Most recently, I embarked on a one-week, L’Italia Airlines blue-light special to Rome — jet lag, a “four-star hotel” with a bathroom just big enough to turn around in, the discomfort of a wet shower curtain plastered to the behind while applying makeup in front of an opposing mirror, Italian discord late at night in the room next door, rising up in the short-sheeted, pygmy-sized bed to protest “Per favore!” (If you please!), an expatriate waiter from Bulgaria who wants to “show me a Rome I won’t believe,” latter-day graffiti that has become an integral part of Roman antiquity, rain, rain and more rain, no umbrella and leather-soled shoes on wet marble, the Colosseum surrounded by vendors hawking plastic GI Joes, the Vatican, Pope Paul’s Easter sermon piped into St. Peter’s Square, chocolate gelato, the Sistine Chapel and Michaelangelo’s restored masterpiece — uh-uh-uh, no flash photography, please, Florence, the statue of David, a Ferrari flag (instead of the car), Milan, arrivederci, and then home.

And for the time being, South Lake Tahoe is home. A woman visitor to the lake once said, with great derision, “If you take away the mountains, the lake and the trees, what have you got?” — obviously, the sentiments of a confirmed city dweller. After a lifetime of travel and change, uprooted but not without the need to call a spot on our planet “home,” I like to believe that the American Indian spirit prevails in this beautiful place, that in keeping with their founding philosophy, the Earth is our keeper rather than the other way around, that all living matter is interconnected, that we are the mountains, the lake and the trees and that, finally, we travel among the stars shedding our own circle of light.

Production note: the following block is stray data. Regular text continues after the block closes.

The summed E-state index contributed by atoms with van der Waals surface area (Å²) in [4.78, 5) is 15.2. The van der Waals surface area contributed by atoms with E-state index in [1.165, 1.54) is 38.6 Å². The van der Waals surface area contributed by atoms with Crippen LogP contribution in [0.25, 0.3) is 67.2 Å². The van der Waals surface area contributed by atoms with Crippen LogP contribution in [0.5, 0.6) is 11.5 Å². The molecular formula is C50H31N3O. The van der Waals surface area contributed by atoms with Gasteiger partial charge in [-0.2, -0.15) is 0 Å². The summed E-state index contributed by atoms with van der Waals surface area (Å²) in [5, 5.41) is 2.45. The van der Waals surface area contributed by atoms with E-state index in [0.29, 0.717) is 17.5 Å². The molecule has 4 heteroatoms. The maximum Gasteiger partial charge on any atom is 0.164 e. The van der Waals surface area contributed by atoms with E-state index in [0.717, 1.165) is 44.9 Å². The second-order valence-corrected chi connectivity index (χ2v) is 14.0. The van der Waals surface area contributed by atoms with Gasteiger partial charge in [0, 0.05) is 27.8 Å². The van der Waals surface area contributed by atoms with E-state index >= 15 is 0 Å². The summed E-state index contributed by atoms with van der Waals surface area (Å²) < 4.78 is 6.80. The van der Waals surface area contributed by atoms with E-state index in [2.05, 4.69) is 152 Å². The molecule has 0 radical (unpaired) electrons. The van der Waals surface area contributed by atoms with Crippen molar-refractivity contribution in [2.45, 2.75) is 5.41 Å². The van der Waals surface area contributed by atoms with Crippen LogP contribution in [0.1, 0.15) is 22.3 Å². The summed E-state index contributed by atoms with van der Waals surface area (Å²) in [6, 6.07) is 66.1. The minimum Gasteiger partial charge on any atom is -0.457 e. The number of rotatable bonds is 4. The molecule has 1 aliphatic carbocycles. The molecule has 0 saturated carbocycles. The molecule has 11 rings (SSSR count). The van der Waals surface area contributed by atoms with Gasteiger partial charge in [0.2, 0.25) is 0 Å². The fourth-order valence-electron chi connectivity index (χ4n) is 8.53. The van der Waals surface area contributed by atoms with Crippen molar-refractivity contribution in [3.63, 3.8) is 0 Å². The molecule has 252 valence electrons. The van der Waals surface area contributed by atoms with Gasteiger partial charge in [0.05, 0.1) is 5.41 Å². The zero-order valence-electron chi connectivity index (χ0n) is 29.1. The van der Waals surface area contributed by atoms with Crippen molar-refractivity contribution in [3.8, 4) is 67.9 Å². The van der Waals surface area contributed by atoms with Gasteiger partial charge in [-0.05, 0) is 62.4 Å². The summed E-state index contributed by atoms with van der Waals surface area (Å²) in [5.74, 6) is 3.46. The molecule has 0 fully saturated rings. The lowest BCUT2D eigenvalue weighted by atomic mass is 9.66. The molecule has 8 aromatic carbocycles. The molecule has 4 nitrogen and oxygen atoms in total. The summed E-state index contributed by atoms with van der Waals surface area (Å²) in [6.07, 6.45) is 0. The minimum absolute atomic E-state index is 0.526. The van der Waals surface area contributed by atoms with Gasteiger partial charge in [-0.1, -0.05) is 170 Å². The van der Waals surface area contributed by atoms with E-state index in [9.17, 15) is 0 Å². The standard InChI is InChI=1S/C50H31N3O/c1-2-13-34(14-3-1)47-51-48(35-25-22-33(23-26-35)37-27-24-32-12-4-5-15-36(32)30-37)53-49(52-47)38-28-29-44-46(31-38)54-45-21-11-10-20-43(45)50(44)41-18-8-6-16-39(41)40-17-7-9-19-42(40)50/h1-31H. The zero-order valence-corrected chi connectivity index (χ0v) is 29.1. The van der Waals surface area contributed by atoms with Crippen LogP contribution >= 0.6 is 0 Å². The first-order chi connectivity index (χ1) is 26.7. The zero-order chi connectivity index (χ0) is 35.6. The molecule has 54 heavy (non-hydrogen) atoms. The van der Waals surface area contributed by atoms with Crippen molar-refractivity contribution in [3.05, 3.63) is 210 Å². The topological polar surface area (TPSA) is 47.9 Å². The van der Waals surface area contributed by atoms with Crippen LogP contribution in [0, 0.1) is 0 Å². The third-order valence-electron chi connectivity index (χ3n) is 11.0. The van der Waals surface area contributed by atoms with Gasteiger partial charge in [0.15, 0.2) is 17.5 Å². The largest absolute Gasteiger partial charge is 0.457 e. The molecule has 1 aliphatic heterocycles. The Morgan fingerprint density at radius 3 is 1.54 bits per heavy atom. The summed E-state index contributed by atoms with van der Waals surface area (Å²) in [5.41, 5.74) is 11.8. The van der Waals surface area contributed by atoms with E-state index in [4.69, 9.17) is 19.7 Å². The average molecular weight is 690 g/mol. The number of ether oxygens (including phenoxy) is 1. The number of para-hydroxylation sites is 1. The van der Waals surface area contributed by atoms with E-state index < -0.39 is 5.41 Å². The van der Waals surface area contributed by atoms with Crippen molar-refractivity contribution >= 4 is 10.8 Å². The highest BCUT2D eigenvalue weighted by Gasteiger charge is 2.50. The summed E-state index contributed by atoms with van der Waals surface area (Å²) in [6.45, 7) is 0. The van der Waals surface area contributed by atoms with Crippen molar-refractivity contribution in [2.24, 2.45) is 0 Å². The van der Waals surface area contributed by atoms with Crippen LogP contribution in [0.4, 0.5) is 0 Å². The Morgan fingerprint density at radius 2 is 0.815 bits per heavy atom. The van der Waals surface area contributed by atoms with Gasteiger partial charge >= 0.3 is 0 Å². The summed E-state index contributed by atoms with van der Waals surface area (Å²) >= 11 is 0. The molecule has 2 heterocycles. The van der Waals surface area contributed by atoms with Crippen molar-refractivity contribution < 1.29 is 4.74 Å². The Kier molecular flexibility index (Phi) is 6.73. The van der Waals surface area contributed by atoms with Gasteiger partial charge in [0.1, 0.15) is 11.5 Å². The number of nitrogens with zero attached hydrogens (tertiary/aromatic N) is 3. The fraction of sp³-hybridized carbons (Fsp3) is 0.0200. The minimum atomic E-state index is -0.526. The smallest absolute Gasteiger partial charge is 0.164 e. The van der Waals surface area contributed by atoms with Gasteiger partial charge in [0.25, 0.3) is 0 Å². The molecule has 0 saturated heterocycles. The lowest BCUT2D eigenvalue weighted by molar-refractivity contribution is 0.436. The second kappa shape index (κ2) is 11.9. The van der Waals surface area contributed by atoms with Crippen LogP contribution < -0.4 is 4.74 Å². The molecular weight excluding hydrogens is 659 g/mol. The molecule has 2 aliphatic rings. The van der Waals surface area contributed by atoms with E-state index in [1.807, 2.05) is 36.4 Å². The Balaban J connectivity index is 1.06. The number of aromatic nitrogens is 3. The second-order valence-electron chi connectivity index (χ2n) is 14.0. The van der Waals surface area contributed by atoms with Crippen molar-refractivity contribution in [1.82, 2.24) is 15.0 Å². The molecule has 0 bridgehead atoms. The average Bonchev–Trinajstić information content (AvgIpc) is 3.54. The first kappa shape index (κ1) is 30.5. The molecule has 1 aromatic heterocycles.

Joan Walthall is a copy editor at the Tahoe Daily Tribune. Off-beat is a column written by staff members when they feel like it.